Dear Mrs. Contessa:
Can I call you Barefoot? No, I won’t. That’s just silly. I’ve never met you, so I’m going to stay formal.
First of all, please don’t take anything that I say here personally. I’m sure you’re a lovely person. Hey, anyone who guest stars on “30 Rock”, my favourite TV show, totally rates in my book. But what I’m about to say might be a bit harsh.
When I saw your recipe for “Bangers & Mustard Mash” in your “How Easy Is That?” cookbook, I thought, “Great. That’s perfect. We eat that all the time, so that truly will be, ‘How Easy Is That?” But it was a TOTAL disaster, and would have been even worse if I had followed your instructions to the letter.
In your introduction, you say that you went to a wedding in London where they served “bangers and mash” at their wedding reception. You said, “It was the best wedding food I’d ever eaten and it had so much style.”
Style? Bangers and mash? Maybe I’ve really gone native, having lived in England now for 14 years, but I don’t see it. Don’t get me wrong, I love bangers and mash. They just don’t seem particularly stylish to me.
Also, I totally understand being beguiled by mustard mash. It seems so exotic for an American. Mashed Potatoes! With Mustard! How interesting! The exact same thing happened to me as I had my first mustard mash when I was reviewing London restaurants for Lonely Planet. I thought they were the Best. Thing. Ever. At the time, I had only been a Londoner for 9 months, so I felt the same as you. But what I didn’t appreciate then, but do now, is that mustard mash is a pretty bog standard mash offering.
Where did things go wrong, Mrs. Contessa? Bangers and mash. Trust me, it couldn’t be easier. I’m willing to bet this is one of the dishes they teach in Home Ec or Food Tech or whatever they call it these days. Let me take a moment to provide a recipe autopsy, perhaps so you can see the error of your ways.
First, you call for fresh veal or chicken sausages to make your bangers. Are you kidding me? No. No. No. If you’re going to call them bangers, they have to be pork sausages. If you want to get fancy, you could always go off-piste and get some flavours, such as Cumberland or a Drings Sausage of the Month. A veal or chicken sausage is not a sausage. I’m sorry. And being brutally frank, it’s difficult to find a veal or chicken sausage here in Merry Old England, so why not get the real thing?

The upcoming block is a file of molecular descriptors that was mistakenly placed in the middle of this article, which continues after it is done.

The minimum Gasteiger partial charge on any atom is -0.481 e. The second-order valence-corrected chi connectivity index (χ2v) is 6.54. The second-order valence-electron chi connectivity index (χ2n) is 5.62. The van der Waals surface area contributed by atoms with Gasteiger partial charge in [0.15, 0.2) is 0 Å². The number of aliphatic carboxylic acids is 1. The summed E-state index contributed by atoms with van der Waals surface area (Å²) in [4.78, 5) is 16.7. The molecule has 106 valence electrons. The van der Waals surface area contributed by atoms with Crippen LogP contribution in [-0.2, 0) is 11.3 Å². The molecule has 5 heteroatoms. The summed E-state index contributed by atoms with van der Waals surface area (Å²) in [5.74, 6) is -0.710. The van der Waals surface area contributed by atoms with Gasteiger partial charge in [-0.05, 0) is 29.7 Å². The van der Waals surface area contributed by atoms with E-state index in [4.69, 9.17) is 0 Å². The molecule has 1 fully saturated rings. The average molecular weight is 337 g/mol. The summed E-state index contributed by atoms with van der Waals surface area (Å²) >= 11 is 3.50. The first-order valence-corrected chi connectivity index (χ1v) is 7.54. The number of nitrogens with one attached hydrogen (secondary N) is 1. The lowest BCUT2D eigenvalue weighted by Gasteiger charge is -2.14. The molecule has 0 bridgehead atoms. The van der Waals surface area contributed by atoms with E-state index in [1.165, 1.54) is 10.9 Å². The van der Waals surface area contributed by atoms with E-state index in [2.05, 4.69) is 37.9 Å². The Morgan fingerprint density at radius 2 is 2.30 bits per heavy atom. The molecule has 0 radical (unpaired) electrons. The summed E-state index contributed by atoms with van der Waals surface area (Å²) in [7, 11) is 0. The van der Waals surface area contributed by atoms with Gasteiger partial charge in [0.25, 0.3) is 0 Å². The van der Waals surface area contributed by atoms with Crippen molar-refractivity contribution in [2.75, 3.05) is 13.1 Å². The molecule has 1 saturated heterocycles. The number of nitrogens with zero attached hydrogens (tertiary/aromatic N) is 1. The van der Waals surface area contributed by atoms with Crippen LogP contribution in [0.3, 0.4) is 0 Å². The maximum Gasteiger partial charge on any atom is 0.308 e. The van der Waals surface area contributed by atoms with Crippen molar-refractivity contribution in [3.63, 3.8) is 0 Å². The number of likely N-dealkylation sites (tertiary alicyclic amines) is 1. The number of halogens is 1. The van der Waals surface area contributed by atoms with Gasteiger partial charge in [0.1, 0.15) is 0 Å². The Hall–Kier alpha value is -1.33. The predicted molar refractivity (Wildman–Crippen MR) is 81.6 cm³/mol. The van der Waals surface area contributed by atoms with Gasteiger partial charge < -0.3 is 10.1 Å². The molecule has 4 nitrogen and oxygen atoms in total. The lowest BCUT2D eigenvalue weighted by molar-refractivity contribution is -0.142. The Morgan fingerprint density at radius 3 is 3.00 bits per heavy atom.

Also, now that we’ve got the type of sausage out of the way, we also need to discuss how you want us to cook them. Sure, it’s fine to put them under the grill/broiler. But frankly, the best way to do it is on a medium-low heat on the hob with a splatter screen over the top of it and cook it slowly and evenly– with occasional turnings– for about 20 minutes. That’s the way you do it.
Finally, we need to talk about the mash, Mrs. Contessa. Given that I ignored your direction on the type of bangers (only pork sausages in this house, thanks) and how to cook them, this is where things really got ugly. You advise your faithful followers to “beat the potatoes with a hand-held mixer.” Really? Can I say again, “Are you kidding me?” Everybody knows the only way to true mash perfection is to get a masher and do it yourself. Again, I disregarded your advice and did it the old fashioned way.
The central problem was the amount of butter and milk and creme fraiche you told me to add. Our beloved mash became a glutenous mess, which was an utter disaster. The way I was taught to make mash by my Irish-American father, who certainly is an expert on all things potato, was to eyeball the amount of butter and milk that you add. If I had done that here, perhaps the potato disaster could have been avoided, but maybe the problem for you is how to explain that method in a recipe, where exact measurements are the order of the day.
“What’s wrong with the mash?” the boys asked as they put the first fork in their mouth. I had to apologise. Sure, as their mother, I’m used to apologising for things. But honestly, I like to avoid that if I can, and having to do it for mash– something that I make with ease all the time– seemed beyond the pale.
For what it’s worth, the roasted cauliflower seemed overly complicated. It was a good idea to roast the cauliflower florets with the garlic, but then you got fancy and decided to add parsley and pine nuts and lemon juice at the end, which was totally unnecessary. Again, it just didn’t work.
So in summary, Mrs. Contessa can I advise you to stick with what you know: good food using healthy ingredients with an American bent. Please leave the bangers and mash to the limeys who love them.
Yours in Food Goodness,